From Gabriel García Márquez’ Nobel Prize lecture:
Antonio Pigafetta, a Florentine navigator who went with Magellan on the first voyage around the world, wrote, upon his passage through our southern lands of America, a strictly accurate account that nonetheless resembles a venture into fantasy. In it he recorded that he has seen hogs with navels on their haunches, clawless birds whose hens laid eggs on the backs of their mates, and others still, resembling tongueless pelicans, with beaks like spoons. He wrote of having seen a misbegotten creature with the head and ears of a mule, a camel’s body, the legs of a deer and the whinny of a horse. He described how the first native encountered in Patagonia was confronted with a mirror, whereupon that impassioned giant lost his senses to the terror of his own image.
One thing I’ve learned while reading about GGM is that everything he writes is true. He claims that every single element in his novels and stories comes directly from life, especially life on the Caribbean coast of Colombia. He is as much a journalist as a novelist, and has observed and collected all sorts of strange and unusual anecdotes, in much the same way as Thomas Hardy did. His juxtapositions and exaggerations make his stories seem unbelievable, but ultimately they are based on strange-but-true events. He would probably even deny that these events were strange, but that they are simply part of the fabric of ordinary life in Colombia. The difficulty for non-Latino readers is that what is ordinary in Latin America would be extraordinary anywhere else.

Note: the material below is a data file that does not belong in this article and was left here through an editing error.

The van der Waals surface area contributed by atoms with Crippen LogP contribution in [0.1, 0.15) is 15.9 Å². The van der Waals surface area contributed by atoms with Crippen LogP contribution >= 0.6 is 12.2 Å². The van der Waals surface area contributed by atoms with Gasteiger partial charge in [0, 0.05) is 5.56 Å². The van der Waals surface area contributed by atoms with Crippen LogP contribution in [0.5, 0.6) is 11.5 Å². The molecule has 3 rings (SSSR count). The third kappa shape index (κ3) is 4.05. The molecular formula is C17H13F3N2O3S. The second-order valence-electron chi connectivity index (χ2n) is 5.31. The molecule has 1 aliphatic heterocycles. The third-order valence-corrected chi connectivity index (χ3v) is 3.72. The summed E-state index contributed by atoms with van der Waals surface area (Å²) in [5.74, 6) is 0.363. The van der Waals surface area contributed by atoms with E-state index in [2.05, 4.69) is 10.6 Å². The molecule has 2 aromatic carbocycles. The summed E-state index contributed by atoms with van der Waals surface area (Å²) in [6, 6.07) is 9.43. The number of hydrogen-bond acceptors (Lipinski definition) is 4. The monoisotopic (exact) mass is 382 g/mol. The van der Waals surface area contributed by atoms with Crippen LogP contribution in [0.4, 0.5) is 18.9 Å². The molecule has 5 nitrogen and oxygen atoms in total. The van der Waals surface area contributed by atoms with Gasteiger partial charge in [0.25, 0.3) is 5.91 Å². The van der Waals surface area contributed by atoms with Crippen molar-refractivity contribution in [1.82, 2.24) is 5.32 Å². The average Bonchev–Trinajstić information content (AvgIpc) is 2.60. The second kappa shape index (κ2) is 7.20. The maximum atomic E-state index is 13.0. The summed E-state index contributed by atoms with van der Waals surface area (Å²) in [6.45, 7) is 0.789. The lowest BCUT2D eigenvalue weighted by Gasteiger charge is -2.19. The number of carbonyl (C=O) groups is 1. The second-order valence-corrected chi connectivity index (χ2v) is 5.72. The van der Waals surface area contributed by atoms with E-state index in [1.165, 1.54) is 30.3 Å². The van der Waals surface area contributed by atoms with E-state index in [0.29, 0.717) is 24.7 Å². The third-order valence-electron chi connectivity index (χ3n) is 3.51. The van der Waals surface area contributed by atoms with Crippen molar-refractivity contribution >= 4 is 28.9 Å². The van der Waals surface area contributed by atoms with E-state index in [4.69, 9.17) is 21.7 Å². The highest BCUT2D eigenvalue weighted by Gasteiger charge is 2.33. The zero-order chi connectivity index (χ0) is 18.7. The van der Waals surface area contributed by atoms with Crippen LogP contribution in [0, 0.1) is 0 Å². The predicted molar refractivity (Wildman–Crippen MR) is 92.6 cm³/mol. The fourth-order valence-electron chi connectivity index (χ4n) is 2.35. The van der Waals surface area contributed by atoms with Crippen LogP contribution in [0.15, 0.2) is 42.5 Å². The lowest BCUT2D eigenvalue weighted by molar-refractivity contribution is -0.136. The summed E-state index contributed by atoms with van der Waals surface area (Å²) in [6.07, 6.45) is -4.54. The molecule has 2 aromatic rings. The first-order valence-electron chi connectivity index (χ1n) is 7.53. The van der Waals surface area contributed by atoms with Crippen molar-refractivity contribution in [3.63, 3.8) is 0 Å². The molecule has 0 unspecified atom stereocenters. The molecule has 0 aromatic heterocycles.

The book that the Slaves of Golconda are about to read, Chronicle of a Death Foretold, is no exception to this. It is based on the true story of a childhood friend, Cayetano Gentile, who was murdered by the brothers of a schoolteacher who married a woman who turned out not to be a virgin and named Gentile as her seducer. Even the method of death and Gentile’s last words are reproduced exactly in the book. I look forward to finding out if Gabo can make fiction even stranger than truth.
Visit Macondo for more on Gabo’s life and works.
And for musical accompaniment, check out this CD by Rubén Blades inspired by the short stories of Gabriel García Márquez.